Mimio’s latest classroom helper is its MimioProjector interactive projector. Capable of putting a wide-XGA image on a screen, the device can link up with the company’s MimioStudio software and uses an infrared interactive pen to allow teachers and students to write directly on the projected image. It works with PCs, Macs and Linux computers.
Bretford’s Mobile Interactive Whiteboard is an all-in-one interactive teaching machine on wheels that only requires an ultra-short throw projector to be classroom-ready. The 75-inch board porcelain board works with erasable dry markers as well as most interactive projectors and has a magnetic surface. The whole thing can be adjusted up and down 18-inches to accommodate the smallest child. The board and stand cost $2,163, has a built-in retractable power cord and a shelf that can accommodate up to a 17-inch notebook, making it perfect for rolling from room to room during the school day.
Pearson’s WriteToLearn literacy software has a new feature that can help kids learn to read more fluently. The program includes the company’s Reading Maturity Metric that measures a student’s ability to understand and analyze increasingly complicated informational readings. It’s on display at booth 1001.
While math is generally taught in black and white, Texas Instruments’ TI-84 Plus C Silver Edition can make it stand out with vivid color. The graphic calculator mirrors the current 84 Plus but adds a 2.8-inch screen that can show 16-bit color for everything from show different graphed lines to overlaying an image over a math function to help kids see the connection with the real world. The TI-84 Plus C Silver calculator has a rechargeable battery and is still approved for all major standardized testing environments.
The latest classroom doc cam comes from Smart Technologies and has a thing or two to teach. The Document Camera 450 can not only grab images and videos from a wide variety of physical objects – from a magazine article to a melting ice cube. Like earlier Smart doc cams, it supports mixed reality technology that allows a 3-D model to be manipulated via an included cube. It works with all of the company’s projectors and whiteboards and will sell for $800 later this spring.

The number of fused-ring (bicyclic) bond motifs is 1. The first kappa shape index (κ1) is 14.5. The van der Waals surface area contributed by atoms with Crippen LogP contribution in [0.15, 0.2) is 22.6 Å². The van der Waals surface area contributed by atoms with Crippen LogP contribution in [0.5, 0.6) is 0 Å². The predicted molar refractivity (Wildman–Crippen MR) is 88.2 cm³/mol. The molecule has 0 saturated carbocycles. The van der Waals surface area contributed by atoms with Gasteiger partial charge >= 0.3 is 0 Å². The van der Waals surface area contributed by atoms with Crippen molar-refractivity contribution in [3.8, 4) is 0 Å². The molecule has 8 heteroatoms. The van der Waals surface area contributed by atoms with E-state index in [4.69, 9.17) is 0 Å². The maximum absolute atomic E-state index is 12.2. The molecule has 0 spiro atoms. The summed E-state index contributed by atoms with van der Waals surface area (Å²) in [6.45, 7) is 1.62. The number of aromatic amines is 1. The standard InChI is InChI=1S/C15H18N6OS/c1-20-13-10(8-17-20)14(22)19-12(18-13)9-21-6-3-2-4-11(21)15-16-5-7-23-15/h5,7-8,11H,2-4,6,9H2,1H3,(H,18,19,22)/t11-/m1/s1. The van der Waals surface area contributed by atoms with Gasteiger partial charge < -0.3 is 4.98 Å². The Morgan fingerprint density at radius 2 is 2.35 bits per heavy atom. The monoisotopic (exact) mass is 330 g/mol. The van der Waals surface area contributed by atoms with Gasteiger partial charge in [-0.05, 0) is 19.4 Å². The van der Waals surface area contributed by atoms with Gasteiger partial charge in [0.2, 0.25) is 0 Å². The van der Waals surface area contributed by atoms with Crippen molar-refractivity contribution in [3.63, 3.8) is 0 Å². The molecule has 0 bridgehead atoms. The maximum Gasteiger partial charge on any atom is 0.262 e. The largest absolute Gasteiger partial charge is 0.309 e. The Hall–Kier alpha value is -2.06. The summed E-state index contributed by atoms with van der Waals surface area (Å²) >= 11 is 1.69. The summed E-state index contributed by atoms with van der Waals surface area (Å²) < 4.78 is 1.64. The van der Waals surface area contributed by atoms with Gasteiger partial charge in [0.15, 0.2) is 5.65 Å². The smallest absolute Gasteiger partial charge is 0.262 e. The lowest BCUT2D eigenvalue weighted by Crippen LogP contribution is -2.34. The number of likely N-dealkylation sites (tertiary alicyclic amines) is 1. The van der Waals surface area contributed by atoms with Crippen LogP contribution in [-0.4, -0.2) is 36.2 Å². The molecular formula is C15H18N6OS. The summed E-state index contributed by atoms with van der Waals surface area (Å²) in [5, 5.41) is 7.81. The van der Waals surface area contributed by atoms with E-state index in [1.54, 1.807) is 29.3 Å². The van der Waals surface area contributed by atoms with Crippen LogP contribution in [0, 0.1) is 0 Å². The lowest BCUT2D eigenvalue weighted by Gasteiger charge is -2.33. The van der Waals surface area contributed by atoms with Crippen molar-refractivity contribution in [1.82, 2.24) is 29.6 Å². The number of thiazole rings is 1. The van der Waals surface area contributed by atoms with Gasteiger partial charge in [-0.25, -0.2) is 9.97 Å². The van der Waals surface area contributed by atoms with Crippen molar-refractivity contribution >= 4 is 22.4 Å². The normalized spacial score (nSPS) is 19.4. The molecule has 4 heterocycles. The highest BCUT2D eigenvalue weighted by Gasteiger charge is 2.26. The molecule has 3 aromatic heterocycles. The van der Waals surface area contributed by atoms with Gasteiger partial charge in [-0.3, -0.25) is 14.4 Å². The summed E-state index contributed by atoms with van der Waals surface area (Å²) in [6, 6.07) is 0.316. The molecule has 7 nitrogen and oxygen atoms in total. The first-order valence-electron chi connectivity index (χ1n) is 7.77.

Tired of canned multimedia lessons that leave the class yawning? NewPath Learning’s Online Learning Program has a slew of ready-to-use interactive elements and the tools needed to bring them together in a compelling lesson plan. The system is aimed at elementary, middle- and high-school classes and has projector-ready material for everything from science and math to language arts and social studies. The basic version is free to use but for $100 per year, you get access to the company’s extensive library of interactive lessons, activities and assessments.
The latest classroom projector can not only pump out the brightness with a 3,000 lumen rating, but can put 3-D images onto the screen. Based on its three LCD panels, Epson’s PowerLite W16 features a 1,280 by 800 resolution and works with active-shutter glasses to project 3-D images, CAD models and photos without the need for converter electronics. Look for the $850 PowerLite W16 later this month as well as the stacked W16SK duo, which uses less expensive passive glasses; it costs $1,900. You can see them at booth 709.
There are too many general search engines out there to name, but Noodle has one just for students of all ages. The service can help match the right student to the right school, whether it’s an elementary-, middle-, high-school or even a college. There are also study abroad programs and the site offers access to a slew of free online learning and test prep materials. Just fill out a quickie questionnaire to get started and you could win a $4,000 scholarship.
If the latest ChromeBooks leave you underwhelmed because they seem too fragile for classroom use, Lenovo has created a rugged ChromeBook. Called the ThinkPad 131e ChromeBook, the system has been designed for the wear and tear that school systems experience, and in fact, the machine has had its screen hinge tested for 50,000 open and close cycles. The system weighs less than 4-pounds and comes with an 11.6-inch screen that can show 1,366 by 768 resolution. Able to connect with all the classroom technology, the ThinkPad 131e has VGA, USB and HDMI ports. Booth 921
Track those who can get into your school with PlascoTrac’s Visitor Management Software. Aimed at K-through-12 institutions, the system allows staff to more efficiently and quickly track who is on campus as well as classify them by reason for visit. Inappropriate visitors can be flagged and photos are taken of each visitor for an ID badge. The system costs $600, but there’s a free trial.